In Drew v. Equifax, 2009 WL 595459 (N.D.Cal. 2009), Judge Illston held that a furnisher was on notice of a consumer dispute when the CRA merely sent a letter to the furnisher notifying the furnisher that it had deleted the customer’s trade-line because the account was fraudulent.   Judge Illston explained:


Chase contends that it is entitled to summary judgment on plaintiff’s § 1681s-2(b)(1)(A) claim because it never received notice from a CRA that plaintiff disputed the Chase or Bank One/First USA accounts, and therefore Chase’s duties under § 1681s-2(b)(1) were never triggered. The Court disagrees. TransUnion, a CRA, notified Chase by letter on January 22, 2004 that TransUnion had deleted the Chase account because TransUnion presumed it to be fraudu-lent.FN7See Perry Decl.  11; ex. D. On the same day, TransUnion sent a second letter to Chase with a simi-lar message about the Bank One/First USA ac-count.FN8Keating Decl., ex. A at CH 121. Thus, Chase received notice of a customer dispute for the purposes of § 1681s-2(b)(1).


FN7. At oral argument, Chase argued that the TransUnion letter does not constitute a “customer dispute notification.” The Court disagrees. In order for a CRA’s obligations under the FCRA to be triggered, the CRA must receive notice pursuant to 15 U.S.C. § 1681i(a)(2).See15 U.S.C. § 1681s-2(b)(1).Section 1681i(a) (2)(A) provides that once a CRA is notified by a consumer of a dispute about the accuracy of information in a credit report, the CRA “shall provide noti-fication of the dispute to any person who provided any item of information in dispute, at the address and in the manner established with the person. The notice shall include all relevant information regarding the dispute that the agency has received from the con-sumer or reseller.”The Court finds that January 22 letter from TransUnion to Chase stating that TransUnion had determined that the Chase account was fraudulent constitutes notification of a dispute within the meaning of § 1681i(a)(2).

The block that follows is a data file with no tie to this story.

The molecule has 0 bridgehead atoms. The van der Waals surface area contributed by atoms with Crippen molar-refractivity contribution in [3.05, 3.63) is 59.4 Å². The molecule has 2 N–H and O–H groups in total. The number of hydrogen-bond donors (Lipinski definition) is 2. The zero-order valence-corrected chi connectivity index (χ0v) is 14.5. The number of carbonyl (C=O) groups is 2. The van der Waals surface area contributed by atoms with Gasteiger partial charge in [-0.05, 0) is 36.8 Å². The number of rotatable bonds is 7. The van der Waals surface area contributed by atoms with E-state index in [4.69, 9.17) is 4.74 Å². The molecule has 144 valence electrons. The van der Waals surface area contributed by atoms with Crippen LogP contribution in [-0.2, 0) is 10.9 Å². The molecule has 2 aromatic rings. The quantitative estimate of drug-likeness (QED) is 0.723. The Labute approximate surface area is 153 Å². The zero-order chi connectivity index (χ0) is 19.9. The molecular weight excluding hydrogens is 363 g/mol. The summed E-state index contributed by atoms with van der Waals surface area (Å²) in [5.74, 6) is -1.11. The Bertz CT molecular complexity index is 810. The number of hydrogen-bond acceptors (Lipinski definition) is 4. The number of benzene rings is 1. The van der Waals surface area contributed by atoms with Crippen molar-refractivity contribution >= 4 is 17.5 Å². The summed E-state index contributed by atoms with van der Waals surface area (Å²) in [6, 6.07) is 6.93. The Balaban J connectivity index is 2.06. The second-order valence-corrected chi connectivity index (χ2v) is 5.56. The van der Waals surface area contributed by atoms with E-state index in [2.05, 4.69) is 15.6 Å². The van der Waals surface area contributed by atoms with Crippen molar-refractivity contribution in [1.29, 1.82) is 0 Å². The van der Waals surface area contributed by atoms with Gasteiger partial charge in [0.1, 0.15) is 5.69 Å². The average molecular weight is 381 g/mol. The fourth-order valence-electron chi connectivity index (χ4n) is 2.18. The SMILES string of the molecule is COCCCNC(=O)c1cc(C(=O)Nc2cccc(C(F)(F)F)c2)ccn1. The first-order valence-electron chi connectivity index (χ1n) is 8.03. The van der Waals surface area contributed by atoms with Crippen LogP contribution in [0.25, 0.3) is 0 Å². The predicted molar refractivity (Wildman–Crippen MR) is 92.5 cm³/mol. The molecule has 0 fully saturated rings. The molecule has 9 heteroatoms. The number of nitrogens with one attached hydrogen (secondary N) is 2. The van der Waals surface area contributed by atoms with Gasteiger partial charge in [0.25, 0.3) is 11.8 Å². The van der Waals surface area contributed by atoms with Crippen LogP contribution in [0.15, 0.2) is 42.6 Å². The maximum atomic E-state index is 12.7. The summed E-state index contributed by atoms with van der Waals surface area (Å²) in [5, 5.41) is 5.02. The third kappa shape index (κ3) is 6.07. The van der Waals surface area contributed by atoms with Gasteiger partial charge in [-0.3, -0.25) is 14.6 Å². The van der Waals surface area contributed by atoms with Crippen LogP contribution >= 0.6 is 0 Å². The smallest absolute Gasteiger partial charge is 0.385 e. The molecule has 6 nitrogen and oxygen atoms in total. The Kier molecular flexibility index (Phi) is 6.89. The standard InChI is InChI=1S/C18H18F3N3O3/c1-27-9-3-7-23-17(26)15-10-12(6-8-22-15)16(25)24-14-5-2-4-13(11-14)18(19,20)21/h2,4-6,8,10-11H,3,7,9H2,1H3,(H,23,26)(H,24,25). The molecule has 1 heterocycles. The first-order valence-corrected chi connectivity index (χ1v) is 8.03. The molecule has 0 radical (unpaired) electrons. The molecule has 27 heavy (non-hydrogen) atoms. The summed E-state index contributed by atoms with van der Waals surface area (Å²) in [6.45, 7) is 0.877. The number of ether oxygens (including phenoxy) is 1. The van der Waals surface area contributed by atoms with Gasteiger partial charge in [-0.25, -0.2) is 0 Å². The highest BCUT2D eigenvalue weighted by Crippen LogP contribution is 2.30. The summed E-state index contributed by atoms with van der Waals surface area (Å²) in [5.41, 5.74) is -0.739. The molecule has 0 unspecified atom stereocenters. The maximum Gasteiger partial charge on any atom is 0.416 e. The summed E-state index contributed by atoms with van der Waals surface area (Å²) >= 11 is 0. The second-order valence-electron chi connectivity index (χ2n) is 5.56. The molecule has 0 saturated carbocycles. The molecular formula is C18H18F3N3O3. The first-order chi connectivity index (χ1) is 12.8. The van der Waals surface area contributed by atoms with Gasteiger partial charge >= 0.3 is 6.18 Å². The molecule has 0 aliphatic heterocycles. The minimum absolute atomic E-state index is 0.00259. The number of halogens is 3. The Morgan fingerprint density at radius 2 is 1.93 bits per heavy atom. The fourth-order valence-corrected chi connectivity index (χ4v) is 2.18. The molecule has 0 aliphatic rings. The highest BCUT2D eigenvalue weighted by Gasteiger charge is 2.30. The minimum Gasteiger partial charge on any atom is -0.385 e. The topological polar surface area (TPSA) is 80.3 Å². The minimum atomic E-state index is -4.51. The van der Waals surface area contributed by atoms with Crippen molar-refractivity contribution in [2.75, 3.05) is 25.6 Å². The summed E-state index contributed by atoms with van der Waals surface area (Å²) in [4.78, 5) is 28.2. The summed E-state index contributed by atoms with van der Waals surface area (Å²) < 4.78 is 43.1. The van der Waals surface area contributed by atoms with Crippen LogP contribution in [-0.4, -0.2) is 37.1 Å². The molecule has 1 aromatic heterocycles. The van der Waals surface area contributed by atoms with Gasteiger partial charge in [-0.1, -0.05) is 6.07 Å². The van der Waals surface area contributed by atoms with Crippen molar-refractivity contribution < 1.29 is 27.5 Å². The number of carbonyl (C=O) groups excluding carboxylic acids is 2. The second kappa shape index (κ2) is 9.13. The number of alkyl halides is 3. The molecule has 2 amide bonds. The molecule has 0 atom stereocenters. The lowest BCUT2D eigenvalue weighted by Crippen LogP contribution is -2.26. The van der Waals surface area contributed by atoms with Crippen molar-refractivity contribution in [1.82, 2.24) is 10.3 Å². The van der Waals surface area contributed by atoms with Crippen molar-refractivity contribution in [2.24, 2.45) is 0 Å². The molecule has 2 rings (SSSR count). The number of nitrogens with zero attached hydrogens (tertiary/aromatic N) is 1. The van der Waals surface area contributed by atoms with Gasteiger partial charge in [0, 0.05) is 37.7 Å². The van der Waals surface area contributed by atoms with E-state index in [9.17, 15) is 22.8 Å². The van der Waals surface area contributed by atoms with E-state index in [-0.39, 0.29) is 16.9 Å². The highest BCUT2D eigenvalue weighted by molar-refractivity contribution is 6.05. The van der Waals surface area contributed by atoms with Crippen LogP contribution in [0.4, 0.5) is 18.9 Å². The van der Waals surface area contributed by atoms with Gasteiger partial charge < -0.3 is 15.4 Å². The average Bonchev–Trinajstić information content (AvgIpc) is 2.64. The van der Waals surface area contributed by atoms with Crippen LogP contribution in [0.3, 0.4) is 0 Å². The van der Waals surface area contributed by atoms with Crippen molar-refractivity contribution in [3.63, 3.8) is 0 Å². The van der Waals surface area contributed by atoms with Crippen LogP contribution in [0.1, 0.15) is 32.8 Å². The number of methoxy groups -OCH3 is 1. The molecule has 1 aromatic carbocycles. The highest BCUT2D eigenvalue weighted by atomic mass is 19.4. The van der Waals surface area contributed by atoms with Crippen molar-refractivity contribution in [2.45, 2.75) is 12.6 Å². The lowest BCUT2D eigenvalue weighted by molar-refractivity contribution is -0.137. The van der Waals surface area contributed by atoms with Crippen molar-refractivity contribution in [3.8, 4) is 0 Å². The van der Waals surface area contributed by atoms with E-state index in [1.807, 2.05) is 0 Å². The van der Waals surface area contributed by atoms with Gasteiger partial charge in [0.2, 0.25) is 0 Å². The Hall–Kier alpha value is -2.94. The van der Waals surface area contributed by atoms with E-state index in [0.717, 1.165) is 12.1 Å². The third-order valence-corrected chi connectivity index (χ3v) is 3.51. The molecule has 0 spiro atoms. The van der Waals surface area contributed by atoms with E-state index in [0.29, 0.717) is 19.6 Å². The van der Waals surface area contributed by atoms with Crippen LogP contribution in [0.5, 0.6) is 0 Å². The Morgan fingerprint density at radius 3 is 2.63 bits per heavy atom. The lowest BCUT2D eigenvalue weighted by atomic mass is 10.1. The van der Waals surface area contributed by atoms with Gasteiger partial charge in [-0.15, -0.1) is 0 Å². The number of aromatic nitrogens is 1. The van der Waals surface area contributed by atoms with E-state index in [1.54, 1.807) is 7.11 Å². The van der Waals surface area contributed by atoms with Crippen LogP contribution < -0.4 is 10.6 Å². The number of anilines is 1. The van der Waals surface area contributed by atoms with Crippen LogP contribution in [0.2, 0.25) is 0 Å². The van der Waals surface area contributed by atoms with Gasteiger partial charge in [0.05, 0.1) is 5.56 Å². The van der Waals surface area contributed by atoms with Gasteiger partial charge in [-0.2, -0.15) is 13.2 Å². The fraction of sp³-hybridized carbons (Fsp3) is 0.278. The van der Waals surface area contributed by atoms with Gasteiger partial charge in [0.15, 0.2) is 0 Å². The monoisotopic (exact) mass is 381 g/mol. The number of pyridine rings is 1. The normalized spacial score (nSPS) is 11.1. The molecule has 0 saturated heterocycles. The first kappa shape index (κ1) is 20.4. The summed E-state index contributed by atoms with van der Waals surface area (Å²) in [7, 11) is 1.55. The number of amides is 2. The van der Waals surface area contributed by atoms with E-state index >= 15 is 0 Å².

Judge Illston also found a triable issue of fact with regard to whether the furnisher properly investigated the dispute:


Chase also contends that there is no triable issue as to whether its investigation of the dispute notice was reasonable. The Court disagrees.“[S]ummary judgment is generally an inappropriate way to decide questions of reasonableness because the jury’s unique competence in applying the ‘reasonable man’ standard is thought ordinarily to preclude summary judgment.” Gorman, 552 F.3d at 1019 (citation omit-ted). Here, in light of evidence that Chase continued to report and make inquiries about the fraudulent account, and that in October of 2005 Chase sent cor-respondence to plaintiff at the fraudster’s address, a rational factfinder could determine that Chase failed to conduct a reasonable investigation.